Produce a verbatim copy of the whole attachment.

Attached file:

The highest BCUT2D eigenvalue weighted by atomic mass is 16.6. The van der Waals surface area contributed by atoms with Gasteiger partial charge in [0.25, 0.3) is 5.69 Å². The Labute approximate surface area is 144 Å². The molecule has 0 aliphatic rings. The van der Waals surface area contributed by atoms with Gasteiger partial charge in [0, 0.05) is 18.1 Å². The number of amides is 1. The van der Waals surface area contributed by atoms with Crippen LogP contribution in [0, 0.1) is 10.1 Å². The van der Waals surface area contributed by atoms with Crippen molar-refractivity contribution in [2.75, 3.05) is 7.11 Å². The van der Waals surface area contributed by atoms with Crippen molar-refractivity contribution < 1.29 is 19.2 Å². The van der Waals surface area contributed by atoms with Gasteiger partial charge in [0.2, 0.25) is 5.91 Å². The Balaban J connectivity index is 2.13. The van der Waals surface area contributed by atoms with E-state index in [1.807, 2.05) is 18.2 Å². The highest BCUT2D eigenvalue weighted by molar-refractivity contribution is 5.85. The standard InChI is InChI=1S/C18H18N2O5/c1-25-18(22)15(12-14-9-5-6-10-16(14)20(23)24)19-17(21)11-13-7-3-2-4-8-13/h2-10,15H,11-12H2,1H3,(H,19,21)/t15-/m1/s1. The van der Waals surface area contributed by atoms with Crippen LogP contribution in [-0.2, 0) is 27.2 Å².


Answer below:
The highest BCUT2D eigenvalue weighted by atomic mass is 16.6. The van der Waals surface area contributed by atoms with Gasteiger partial charge in [0.25, 0.3) is 5.69 Å². The Labute approximate surface area is 144 Å². The molecule has 0 aliphatic rings. The van der Waals surface area contributed by atoms with Gasteiger partial charge in [0, 0.05) is 18.1 Å². The number of amides is 1. The van der Waals surface area contributed by atoms with Crippen LogP contribution in [0, 0.1) is 10.1 Å². The van der Waals surface area contributed by atoms with Crippen molar-refractivity contribution in [2.75, 3.05) is 7.11 Å². The van der Waals surface area contributed by atoms with Crippen molar-refractivity contribution < 1.29 is 19.2 Å². The van der Waals surface area contributed by atoms with Gasteiger partial charge in [0.2, 0.25) is 5.91 Å². The Balaban J connectivity index is 2.13. The van der Waals surface area contributed by atoms with E-state index in [1.807, 2.05) is 18.2 Å². The highest BCUT2D eigenvalue weighted by molar-refractivity contribution is 5.85. The standard InChI is InChI=1S/C18H18N2O5/c1-25-18(22)15(12-14-9-5-6-10-16(14)20(23)24)19-17(21)11-13-7-3-2-4-8-13/h2-10,15H,11-12H2,1H3,(H,19,21)/t15-/m1/s1. The van der Waals surface area contributed by atoms with Crippen LogP contribution in [-0.2, 0) is 27.2 Å².